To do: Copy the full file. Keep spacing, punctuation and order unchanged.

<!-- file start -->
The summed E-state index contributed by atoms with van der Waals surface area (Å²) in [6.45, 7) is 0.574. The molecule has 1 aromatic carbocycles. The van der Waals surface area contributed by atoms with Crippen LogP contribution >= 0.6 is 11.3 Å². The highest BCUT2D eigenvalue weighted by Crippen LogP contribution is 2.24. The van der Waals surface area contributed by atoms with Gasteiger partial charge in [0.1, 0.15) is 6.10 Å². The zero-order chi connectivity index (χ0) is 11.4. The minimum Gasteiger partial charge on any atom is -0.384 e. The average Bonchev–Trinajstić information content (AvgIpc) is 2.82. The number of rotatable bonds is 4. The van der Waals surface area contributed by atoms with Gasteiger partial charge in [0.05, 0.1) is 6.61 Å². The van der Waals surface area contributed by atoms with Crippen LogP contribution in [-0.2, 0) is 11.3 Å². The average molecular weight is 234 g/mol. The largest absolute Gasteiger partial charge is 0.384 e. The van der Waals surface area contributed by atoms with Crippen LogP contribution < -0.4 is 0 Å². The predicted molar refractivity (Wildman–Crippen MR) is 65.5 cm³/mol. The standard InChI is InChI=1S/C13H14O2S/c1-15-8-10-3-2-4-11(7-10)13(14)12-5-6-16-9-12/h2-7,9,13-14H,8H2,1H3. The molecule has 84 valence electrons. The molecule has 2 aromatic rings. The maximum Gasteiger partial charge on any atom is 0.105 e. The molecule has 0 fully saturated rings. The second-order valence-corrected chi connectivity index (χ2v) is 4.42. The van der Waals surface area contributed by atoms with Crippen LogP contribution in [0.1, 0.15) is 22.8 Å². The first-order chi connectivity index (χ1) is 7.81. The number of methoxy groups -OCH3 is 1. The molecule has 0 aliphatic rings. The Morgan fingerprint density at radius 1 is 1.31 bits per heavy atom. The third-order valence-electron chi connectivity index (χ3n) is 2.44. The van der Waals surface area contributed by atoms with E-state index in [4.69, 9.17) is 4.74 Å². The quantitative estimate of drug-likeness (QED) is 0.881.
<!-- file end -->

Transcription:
The summed E-state index contributed by atoms with van der Waals surface area (Å²) in [6.45, 7) is 0.574. The molecule has 1 aromatic carbocycles. The van der Waals surface area contributed by atoms with Crippen LogP contribution >= 0.6 is 11.3 Å². The highest BCUT2D eigenvalue weighted by Crippen LogP contribution is 2.24. The van der Waals surface area contributed by atoms with Gasteiger partial charge in [0.1, 0.15) is 6.10 Å². The zero-order chi connectivity index (χ0) is 11.4. The minimum Gasteiger partial charge on any atom is -0.384 e. The average Bonchev–Trinajstić information content (AvgIpc) is 2.82. The number of rotatable bonds is 4. The van der Waals surface area contributed by atoms with Gasteiger partial charge in [0.05, 0.1) is 6.61 Å². The van der Waals surface area contributed by atoms with Crippen LogP contribution in [-0.2, 0) is 11.3 Å². The average molecular weight is 234 g/mol. The largest absolute Gasteiger partial charge is 0.384 e. The van der Waals surface area contributed by atoms with Crippen LogP contribution < -0.4 is 0 Å². The predicted molar refractivity (Wildman–Crippen MR) is 65.5 cm³/mol. The standard InChI is InChI=1S/C13H14O2S/c1-15-8-10-3-2-4-11(7-10)13(14)12-5-6-16-9-12/h2-7,9,13-14H,8H2,1H3. The molecule has 84 valence electrons. The molecule has 2 aromatic rings. The maximum Gasteiger partial charge on any atom is 0.105 e. The molecule has 0 fully saturated rings. The second-order valence-corrected chi connectivity index (χ2v) is 4.42. The van der Waals surface area contributed by atoms with Crippen LogP contribution in [0.1, 0.15) is 22.8 Å². The first-order chi connectivity index (χ1) is 7.81. The number of methoxy groups -OCH3 is 1. The molecule has 0 aliphatic rings. The Morgan fingerprint density at radius 1 is 1.31 bits per heavy atom. The third-order valence-electron chi connectivity index (χ3n) is 2.44. The van der Waals surface area contributed by atoms with E-state index in [4.69, 9.17) is 4.74 Å². The quantitative estimate of drug-likeness (QED) is 0.881.